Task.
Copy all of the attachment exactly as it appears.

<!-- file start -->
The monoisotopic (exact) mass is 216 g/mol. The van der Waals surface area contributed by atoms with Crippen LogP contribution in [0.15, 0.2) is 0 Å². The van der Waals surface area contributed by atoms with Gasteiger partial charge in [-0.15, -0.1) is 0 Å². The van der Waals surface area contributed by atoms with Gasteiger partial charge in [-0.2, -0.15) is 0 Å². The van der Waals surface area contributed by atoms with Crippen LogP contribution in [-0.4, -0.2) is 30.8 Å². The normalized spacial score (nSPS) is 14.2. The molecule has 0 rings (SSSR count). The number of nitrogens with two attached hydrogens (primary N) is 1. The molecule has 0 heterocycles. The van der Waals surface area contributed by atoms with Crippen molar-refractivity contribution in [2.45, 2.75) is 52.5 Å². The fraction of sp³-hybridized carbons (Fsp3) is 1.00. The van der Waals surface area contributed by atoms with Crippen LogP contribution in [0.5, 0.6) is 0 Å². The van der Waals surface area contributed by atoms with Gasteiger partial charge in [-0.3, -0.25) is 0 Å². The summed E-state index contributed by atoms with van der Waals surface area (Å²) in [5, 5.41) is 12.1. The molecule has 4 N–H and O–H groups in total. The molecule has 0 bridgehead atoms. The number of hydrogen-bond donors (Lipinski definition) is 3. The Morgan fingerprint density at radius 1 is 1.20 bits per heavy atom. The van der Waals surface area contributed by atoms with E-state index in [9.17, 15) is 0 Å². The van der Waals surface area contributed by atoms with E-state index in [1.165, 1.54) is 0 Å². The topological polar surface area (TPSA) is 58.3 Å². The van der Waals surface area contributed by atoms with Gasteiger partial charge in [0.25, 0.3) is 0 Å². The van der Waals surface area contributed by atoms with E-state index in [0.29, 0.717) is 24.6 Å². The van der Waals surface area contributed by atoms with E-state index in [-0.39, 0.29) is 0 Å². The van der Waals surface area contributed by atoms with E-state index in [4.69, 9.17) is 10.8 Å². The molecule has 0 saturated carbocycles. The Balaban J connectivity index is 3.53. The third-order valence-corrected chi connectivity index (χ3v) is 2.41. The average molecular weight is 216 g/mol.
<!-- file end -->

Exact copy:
The monoisotopic (exact) mass is 216 g/mol. The van der Waals surface area contributed by atoms with Crippen LogP contribution in [0.15, 0.2) is 0 Å². The van der Waals surface area contributed by atoms with Gasteiger partial charge in [-0.15, -0.1) is 0 Å². The van der Waals surface area contributed by atoms with Gasteiger partial charge in [-0.2, -0.15) is 0 Å². The van der Waals surface area contributed by atoms with Crippen LogP contribution in [-0.4, -0.2) is 30.8 Å². The normalized spacial score (nSPS) is 14.2. The molecule has 0 rings (SSSR count). The number of nitrogens with two attached hydrogens (primary N) is 1. The molecule has 0 heterocycles. The van der Waals surface area contributed by atoms with Crippen molar-refractivity contribution in [2.45, 2.75) is 52.5 Å². The fraction of sp³-hybridized carbons (Fsp3) is 1.00. The van der Waals surface area contributed by atoms with Crippen LogP contribution in [0.5, 0.6) is 0 Å². The van der Waals surface area contributed by atoms with Gasteiger partial charge in [-0.3, -0.25) is 0 Å². The summed E-state index contributed by atoms with van der Waals surface area (Å²) in [5, 5.41) is 12.1. The molecule has 4 N–H and O–H groups in total. The molecule has 0 bridgehead atoms. The number of hydrogen-bond donors (Lipinski definition) is 3. The Morgan fingerprint density at radius 1 is 1.20 bits per heavy atom. The van der Waals surface area contributed by atoms with E-state index in [9.17, 15) is 0 Å². The van der Waals surface area contributed by atoms with E-state index in [1.165, 1.54) is 0 Å². The topological polar surface area (TPSA) is 58.3 Å². The van der Waals surface area contributed by atoms with Gasteiger partial charge in [0.25, 0.3) is 0 Å². The van der Waals surface area contributed by atoms with E-state index in [0.29, 0.717) is 24.6 Å². The van der Waals surface area contributed by atoms with E-state index in [-0.39, 0.29) is 0 Å². The van der Waals surface area contributed by atoms with E-state index in [4.69, 9.17) is 10.8 Å². The molecule has 0 saturated carbocycles. The Balaban J connectivity index is 3.53. The third-order valence-corrected chi connectivity index (χ3v) is 2.41. The average molecular weight is 216 g/mol.